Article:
wet behind the ears, (still)

wet behind the ears, (still)

Immature, inexperienced. This term refers to the fact that the last place to dry on a newborn colt or calf is the indentation behind its ears. Although the observation is surely older, the term dates from the early twentieth century. J. F. Straker used it in his novel A Coil of Rope (1962): “You’re still wet behind the ears, darling. It’s time you grew up.”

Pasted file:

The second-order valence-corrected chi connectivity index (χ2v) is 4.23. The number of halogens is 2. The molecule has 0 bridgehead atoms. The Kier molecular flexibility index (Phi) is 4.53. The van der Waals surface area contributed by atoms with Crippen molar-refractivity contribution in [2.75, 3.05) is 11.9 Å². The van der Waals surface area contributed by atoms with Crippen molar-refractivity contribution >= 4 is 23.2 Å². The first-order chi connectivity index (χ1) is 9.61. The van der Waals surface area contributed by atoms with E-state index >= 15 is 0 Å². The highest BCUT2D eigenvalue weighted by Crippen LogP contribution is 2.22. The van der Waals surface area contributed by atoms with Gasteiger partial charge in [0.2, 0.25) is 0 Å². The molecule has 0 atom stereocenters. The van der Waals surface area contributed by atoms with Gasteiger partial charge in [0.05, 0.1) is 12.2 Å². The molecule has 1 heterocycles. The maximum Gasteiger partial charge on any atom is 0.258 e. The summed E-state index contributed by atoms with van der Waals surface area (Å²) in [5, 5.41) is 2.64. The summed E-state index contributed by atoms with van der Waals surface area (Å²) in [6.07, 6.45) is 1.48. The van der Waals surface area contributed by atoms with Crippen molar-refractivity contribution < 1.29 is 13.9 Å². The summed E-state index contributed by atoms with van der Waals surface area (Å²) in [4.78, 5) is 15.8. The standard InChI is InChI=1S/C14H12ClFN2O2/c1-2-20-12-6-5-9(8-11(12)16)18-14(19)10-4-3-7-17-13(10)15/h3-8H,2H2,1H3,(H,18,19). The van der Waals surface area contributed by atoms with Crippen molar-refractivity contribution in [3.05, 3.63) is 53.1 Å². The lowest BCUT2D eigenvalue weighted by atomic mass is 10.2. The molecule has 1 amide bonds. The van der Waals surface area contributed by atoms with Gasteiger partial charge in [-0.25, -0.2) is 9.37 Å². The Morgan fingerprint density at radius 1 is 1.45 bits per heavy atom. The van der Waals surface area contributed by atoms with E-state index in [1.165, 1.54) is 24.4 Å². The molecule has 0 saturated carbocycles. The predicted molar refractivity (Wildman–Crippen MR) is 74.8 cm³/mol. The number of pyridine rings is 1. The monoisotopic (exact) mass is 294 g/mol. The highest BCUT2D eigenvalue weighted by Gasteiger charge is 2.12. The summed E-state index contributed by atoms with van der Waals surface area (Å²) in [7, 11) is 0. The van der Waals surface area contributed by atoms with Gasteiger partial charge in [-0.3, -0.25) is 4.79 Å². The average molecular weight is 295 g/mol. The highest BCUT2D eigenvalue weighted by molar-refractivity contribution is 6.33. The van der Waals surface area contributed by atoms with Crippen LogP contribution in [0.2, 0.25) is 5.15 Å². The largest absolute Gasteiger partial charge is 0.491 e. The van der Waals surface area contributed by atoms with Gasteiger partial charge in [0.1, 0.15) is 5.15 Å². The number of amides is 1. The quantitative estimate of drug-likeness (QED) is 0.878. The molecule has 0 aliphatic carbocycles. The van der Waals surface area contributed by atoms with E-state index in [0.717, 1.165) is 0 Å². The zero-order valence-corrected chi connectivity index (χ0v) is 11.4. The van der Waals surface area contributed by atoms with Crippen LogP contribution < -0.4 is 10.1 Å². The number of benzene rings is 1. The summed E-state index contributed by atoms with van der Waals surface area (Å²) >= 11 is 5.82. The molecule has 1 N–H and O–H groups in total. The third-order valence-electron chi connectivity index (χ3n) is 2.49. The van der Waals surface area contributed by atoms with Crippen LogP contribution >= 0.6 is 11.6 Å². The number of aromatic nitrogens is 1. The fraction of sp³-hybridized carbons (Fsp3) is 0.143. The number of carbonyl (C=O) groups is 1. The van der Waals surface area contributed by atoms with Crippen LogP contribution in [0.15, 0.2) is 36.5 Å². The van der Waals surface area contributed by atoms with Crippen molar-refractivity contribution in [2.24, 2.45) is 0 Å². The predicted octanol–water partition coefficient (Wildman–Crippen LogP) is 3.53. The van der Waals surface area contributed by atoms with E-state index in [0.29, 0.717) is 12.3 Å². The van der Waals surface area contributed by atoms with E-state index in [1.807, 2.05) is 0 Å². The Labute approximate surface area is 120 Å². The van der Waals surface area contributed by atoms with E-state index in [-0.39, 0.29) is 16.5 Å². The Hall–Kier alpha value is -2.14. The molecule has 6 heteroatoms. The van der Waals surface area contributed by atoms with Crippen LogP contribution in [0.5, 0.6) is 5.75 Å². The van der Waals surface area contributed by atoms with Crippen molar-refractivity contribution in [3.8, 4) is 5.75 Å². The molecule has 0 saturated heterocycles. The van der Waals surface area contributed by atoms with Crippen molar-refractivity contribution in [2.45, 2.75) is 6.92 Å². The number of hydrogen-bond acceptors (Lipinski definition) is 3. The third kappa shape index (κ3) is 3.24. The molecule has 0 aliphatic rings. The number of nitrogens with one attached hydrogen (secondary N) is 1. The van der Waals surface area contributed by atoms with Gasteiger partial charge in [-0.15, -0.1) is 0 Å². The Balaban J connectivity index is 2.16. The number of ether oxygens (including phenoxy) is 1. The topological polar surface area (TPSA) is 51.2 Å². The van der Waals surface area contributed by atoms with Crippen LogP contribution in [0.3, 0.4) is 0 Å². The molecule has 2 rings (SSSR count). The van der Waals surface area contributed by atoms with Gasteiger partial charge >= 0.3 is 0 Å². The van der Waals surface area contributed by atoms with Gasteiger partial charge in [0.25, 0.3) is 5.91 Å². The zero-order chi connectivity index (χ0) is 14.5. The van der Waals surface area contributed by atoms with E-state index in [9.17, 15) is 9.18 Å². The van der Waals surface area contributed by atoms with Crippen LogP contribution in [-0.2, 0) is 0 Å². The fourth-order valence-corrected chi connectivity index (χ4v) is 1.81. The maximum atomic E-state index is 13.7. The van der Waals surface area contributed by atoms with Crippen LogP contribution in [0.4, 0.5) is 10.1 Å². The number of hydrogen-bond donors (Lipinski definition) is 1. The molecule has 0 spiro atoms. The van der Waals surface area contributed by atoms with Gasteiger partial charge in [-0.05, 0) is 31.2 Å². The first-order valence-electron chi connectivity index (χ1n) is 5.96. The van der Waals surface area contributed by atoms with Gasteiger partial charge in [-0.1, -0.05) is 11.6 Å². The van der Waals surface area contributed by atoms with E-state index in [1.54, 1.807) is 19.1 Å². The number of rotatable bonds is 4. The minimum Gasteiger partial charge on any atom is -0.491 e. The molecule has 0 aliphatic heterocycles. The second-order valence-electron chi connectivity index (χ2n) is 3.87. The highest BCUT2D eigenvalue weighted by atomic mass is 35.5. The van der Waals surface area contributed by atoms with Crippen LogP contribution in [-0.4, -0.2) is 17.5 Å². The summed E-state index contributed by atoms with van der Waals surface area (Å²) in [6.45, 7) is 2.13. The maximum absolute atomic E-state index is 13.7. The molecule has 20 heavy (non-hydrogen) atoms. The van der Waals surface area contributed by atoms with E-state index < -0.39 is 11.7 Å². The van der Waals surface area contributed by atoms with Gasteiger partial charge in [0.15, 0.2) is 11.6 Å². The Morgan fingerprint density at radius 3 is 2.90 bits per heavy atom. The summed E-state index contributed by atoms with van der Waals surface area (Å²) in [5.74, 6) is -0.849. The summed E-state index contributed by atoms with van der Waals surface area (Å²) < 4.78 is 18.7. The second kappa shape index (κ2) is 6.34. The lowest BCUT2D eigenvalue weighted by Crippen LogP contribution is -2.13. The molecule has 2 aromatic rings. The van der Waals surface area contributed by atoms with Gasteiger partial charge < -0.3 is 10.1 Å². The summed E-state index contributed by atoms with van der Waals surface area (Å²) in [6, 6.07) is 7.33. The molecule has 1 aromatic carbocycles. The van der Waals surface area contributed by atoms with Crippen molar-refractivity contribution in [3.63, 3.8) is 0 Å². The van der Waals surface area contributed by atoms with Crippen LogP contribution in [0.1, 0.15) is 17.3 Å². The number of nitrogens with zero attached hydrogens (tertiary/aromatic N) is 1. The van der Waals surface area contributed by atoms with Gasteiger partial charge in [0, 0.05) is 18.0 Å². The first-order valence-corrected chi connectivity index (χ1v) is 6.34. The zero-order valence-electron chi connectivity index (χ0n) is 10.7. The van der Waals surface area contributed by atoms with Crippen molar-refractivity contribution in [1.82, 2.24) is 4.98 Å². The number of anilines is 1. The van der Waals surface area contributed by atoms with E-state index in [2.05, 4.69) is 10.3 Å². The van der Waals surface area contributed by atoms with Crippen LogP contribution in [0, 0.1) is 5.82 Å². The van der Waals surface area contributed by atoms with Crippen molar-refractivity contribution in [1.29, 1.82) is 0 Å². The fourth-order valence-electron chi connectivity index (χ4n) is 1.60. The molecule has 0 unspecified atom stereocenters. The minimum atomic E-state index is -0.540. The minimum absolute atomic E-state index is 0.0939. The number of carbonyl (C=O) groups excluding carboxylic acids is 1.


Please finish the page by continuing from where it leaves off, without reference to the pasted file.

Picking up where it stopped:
See also: behind, wet